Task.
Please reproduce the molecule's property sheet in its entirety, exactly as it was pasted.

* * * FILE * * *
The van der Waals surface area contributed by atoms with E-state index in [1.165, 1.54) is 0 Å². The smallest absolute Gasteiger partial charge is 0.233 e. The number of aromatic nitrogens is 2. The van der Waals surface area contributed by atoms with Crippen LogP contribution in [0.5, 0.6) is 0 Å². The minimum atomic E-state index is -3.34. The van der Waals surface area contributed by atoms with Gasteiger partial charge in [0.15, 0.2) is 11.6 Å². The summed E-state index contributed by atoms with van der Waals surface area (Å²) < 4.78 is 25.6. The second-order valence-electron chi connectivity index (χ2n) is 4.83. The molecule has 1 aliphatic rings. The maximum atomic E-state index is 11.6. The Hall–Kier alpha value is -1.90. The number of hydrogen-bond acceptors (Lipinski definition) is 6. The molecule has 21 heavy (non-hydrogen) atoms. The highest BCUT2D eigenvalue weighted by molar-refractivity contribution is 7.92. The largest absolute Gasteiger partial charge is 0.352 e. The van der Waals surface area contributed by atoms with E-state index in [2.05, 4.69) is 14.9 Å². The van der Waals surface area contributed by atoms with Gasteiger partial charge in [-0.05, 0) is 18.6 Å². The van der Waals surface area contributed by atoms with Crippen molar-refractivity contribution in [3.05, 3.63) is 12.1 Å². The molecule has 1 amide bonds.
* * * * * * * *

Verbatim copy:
The van der Waals surface area contributed by atoms with E-state index in [1.165, 1.54) is 0 Å². The smallest absolute Gasteiger partial charge is 0.233 e. The number of aromatic nitrogens is 2. The van der Waals surface area contributed by atoms with Crippen LogP contribution in [0.5, 0.6) is 0 Å². The minimum atomic E-state index is -3.34. The van der Waals surface area contributed by atoms with Gasteiger partial charge in [0.15, 0.2) is 11.6 Å². The summed E-state index contributed by atoms with van der Waals surface area (Å²) < 4.78 is 25.6. The second-order valence-electron chi connectivity index (χ2n) is 4.83. The molecule has 1 aliphatic rings. The maximum atomic E-state index is 11.6. The Hall–Kier alpha value is -1.90. The number of hydrogen-bond acceptors (Lipinski definition) is 6. The molecule has 21 heavy (non-hydrogen) atoms. The highest BCUT2D eigenvalue weighted by molar-refractivity contribution is 7.92. The largest absolute Gasteiger partial charge is 0.352 e. The van der Waals surface area contributed by atoms with E-state index in [2.05, 4.69) is 14.9 Å². The van der Waals surface area contributed by atoms with Gasteiger partial charge in [-0.05, 0) is 18.6 Å². The van der Waals surface area contributed by atoms with Crippen molar-refractivity contribution in [3.05, 3.63) is 12.1 Å². The molecule has 1 amide bonds.